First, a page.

In the news this month:
A printable pdf of the newsletter is also available.
In the news this month:
A printable pdf of the newsletter is also available.
Due to flat or reduced state appropriations in past years, an impending reduction in state funds for the next biennium, and annual inflation rates of 8-10% for journal and database subscriptions, UT Health Science Center librarians are preparing a “worst case scenario” list of possible reductions to the library’s collection of journals and databases. Librarians used criteria for possible cancellation such as cost/use over $25, annual subscription cost greater than $1,000, and less than 100 uses in the last calendar year. The list of possible subscription cancellations includes 172 titles and 10 database or electronic book collections.
In addition to the library’s local collection, The Libraries currently participate in the UT System Digital Library which coordinates consortium licenses for a number of journal packages by publisher, including Elsevier, Wiley, Springer and a number of other publishers. These consortium licenses have been of tremendous benefit to all UT System institutions by expanding the number of journals and databases accessible at UT campuses. However, the downside to consortium licenses is that participating libraries are not allowed to cancel their subscribed titles or are only able to cancel a small percentage of titles. In order for the Health Science Center Libraries to operate within available funds, we must plan for the possibility of dropping out of several UT System Digital Library consortium licenses. The list of possible titles that will be discontinued due to loss of consortium access numbers over 3,900 and includes subscribed titles from UT Austin, UT Southwestern, UTMB and other UT libraries. In the event that a journal title must be canceled, interlibrary loan services will be available to provide needed articles.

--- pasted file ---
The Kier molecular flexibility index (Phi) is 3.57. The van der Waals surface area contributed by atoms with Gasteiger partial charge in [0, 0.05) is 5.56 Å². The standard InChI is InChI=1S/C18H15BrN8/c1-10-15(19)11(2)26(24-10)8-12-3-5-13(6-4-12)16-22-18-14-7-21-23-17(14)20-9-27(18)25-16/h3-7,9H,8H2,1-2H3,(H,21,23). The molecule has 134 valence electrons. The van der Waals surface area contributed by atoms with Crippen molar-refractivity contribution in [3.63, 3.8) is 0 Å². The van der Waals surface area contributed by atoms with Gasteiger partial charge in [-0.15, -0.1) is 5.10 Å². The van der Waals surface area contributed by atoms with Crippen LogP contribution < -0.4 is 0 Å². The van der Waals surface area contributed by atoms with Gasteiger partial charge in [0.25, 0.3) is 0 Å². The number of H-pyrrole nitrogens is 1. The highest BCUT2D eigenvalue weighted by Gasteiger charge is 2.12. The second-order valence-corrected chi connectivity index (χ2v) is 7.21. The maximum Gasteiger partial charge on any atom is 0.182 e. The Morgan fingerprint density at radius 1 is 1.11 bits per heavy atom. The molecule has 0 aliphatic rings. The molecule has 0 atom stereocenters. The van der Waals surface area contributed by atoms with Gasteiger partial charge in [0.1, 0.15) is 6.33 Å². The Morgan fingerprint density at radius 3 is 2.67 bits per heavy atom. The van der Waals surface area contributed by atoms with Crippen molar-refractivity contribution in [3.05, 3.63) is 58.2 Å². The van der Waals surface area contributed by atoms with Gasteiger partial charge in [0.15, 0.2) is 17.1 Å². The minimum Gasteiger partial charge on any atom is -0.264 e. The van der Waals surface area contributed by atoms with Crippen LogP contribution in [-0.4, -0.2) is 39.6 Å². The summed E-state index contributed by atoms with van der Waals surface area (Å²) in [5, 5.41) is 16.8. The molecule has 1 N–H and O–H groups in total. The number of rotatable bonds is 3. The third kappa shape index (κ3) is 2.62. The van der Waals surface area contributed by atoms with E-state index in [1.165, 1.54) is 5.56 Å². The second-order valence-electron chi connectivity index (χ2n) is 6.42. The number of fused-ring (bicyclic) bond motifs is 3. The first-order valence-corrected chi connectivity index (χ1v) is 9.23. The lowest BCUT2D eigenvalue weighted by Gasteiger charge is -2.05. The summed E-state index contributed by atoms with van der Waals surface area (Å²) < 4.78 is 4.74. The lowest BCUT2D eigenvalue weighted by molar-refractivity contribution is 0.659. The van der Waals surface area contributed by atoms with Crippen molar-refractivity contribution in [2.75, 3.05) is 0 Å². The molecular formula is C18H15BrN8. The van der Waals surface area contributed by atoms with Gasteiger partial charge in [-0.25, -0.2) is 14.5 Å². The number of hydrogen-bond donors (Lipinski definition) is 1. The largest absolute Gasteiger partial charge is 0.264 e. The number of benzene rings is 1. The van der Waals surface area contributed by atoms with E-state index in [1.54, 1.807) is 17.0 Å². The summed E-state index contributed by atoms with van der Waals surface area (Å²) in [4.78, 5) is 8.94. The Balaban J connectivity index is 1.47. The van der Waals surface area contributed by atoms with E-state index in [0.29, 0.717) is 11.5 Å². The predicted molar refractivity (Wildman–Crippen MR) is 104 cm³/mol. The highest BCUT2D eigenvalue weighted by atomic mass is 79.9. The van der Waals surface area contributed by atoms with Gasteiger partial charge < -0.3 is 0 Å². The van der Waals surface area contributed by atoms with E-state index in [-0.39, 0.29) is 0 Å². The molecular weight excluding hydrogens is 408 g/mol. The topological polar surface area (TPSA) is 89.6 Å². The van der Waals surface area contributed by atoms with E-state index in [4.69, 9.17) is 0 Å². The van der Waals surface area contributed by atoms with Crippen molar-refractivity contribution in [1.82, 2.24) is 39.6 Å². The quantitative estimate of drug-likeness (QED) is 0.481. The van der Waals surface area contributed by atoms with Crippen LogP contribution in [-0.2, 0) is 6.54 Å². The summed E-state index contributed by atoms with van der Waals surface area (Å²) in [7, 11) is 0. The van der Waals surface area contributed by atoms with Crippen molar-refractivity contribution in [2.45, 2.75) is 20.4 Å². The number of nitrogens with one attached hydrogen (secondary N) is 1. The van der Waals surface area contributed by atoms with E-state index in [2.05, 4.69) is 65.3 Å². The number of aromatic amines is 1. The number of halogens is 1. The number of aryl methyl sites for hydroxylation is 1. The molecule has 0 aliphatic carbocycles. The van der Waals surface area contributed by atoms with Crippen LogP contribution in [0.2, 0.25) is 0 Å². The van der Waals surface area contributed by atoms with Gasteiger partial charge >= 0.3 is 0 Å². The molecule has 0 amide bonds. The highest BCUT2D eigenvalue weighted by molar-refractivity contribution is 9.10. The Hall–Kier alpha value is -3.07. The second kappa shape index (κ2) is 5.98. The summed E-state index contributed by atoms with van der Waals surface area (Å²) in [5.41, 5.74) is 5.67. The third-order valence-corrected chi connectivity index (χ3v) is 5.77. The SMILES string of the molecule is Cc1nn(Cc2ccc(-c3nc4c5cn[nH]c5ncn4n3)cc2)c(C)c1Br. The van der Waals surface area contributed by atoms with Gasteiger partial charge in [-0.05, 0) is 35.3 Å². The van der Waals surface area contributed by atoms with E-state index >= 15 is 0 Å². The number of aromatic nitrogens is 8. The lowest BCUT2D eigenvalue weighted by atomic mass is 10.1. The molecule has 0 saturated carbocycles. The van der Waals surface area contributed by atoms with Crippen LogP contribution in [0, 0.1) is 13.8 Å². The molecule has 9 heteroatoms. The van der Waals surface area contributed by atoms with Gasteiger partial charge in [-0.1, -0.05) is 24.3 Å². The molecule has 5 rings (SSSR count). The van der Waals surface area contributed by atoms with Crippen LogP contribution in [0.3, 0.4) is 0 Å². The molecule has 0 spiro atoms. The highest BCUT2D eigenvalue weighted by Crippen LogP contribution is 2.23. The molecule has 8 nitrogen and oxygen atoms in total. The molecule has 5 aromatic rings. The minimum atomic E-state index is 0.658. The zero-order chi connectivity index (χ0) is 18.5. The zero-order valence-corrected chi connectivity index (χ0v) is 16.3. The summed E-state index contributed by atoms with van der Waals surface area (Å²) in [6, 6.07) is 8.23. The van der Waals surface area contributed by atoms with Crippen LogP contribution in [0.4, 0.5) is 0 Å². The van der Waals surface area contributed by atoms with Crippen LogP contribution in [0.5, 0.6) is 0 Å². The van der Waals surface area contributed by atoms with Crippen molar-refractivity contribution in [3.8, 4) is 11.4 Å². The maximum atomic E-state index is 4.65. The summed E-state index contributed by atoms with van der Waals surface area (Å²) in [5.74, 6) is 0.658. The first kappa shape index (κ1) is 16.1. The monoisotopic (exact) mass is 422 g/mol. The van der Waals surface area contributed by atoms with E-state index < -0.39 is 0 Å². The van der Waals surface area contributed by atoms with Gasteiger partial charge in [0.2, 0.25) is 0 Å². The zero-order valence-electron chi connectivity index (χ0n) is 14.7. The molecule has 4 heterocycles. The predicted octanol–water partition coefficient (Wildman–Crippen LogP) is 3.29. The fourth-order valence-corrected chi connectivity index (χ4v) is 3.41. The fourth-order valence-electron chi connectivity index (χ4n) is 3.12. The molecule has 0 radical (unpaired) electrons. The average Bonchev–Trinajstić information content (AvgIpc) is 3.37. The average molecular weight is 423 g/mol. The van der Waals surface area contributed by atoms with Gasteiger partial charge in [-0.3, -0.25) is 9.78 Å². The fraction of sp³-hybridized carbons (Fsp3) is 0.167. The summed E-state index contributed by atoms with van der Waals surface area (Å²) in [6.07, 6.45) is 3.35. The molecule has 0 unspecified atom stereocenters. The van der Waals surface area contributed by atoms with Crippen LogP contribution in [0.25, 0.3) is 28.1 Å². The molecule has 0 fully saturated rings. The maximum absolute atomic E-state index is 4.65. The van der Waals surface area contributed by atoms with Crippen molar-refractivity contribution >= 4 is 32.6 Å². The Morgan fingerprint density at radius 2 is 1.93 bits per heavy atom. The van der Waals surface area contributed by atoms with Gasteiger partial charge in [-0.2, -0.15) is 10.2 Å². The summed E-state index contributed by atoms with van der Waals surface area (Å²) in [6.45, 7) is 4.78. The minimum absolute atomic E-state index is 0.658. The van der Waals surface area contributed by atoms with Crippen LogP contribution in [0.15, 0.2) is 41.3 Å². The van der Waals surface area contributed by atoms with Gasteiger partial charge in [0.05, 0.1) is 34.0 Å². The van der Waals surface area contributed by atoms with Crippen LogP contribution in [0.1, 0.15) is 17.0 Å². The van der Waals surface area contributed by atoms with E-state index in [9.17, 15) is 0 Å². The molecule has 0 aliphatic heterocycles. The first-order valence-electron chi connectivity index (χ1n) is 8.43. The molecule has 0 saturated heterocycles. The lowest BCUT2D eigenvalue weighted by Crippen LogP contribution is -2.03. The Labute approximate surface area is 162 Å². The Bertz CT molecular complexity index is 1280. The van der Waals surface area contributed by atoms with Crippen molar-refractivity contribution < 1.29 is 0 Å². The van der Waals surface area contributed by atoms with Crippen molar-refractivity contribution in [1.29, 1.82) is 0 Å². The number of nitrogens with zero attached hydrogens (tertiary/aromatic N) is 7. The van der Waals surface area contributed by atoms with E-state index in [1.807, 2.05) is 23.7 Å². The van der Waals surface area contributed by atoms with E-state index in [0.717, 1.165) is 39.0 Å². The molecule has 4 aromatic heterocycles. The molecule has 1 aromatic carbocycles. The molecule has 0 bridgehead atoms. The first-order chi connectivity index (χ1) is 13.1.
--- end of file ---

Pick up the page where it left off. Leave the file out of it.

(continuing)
The Library Committee with representatives from each school has been consulted as librarians have developed plans to operate within available funds. We ask that you carefully review each list of possible cancellations on the library’s website, at http://www.library.uthscsa.edu/about/subscribed.cfm, and that you notify the library if any of the journals on the lists are important to your teaching, research, or clinical duties. Please send comments to John Weed, Head of Collection Resources, email@example.com.
Executive Director of Libraries
Leanne Venier, an Austin area artist whose work explores the healing properties of color and, more generally, the relationship between color and the emotional life, will speak in the Briscoe Library on Thursday, June 9 from noon to 1 p.m.
Leanne’s work has received international recognition: She was awarded the Grand Prize of the Jury for Outstanding Artwork in Vico del Gargano, Italy. She was also a finalist for the prestigious Hunting Art Prize in Houston, and has been profiled in the Touch Décor international design magazine, the Wall Street Journal, and Austin Woman magazine. She has been interviewed numerous times on Austin Radio stations KUT 90.5 FM and KOOP 91.7 FM.
Leanne’s June 9 presentation, on The Color Effect, will take place in the Howe Conference Room on the 5th floor of the Briscoe Library. The talk is free of charge and open to all.
Leanne’s paintings can be viewed through the end of June in the Briscoe Library Information Commons and the medical school’s Lecture Hall Foyer.
For more information contact Pennie Borchers, Special Collections Librarian: Borchers@uthscsa.edu.
SciFinder is a research discovery tool. It provides access to the CAS databases produced by the Chemical Abstracts Services. CAS databases contain literature from many scientific disciplines including biomedical sciences, chemistry, engineering, materials science, agricultural science, and more. SciFinder also provides access to patent information, conference proceedings, and the CAS Registry of Chemical Substances.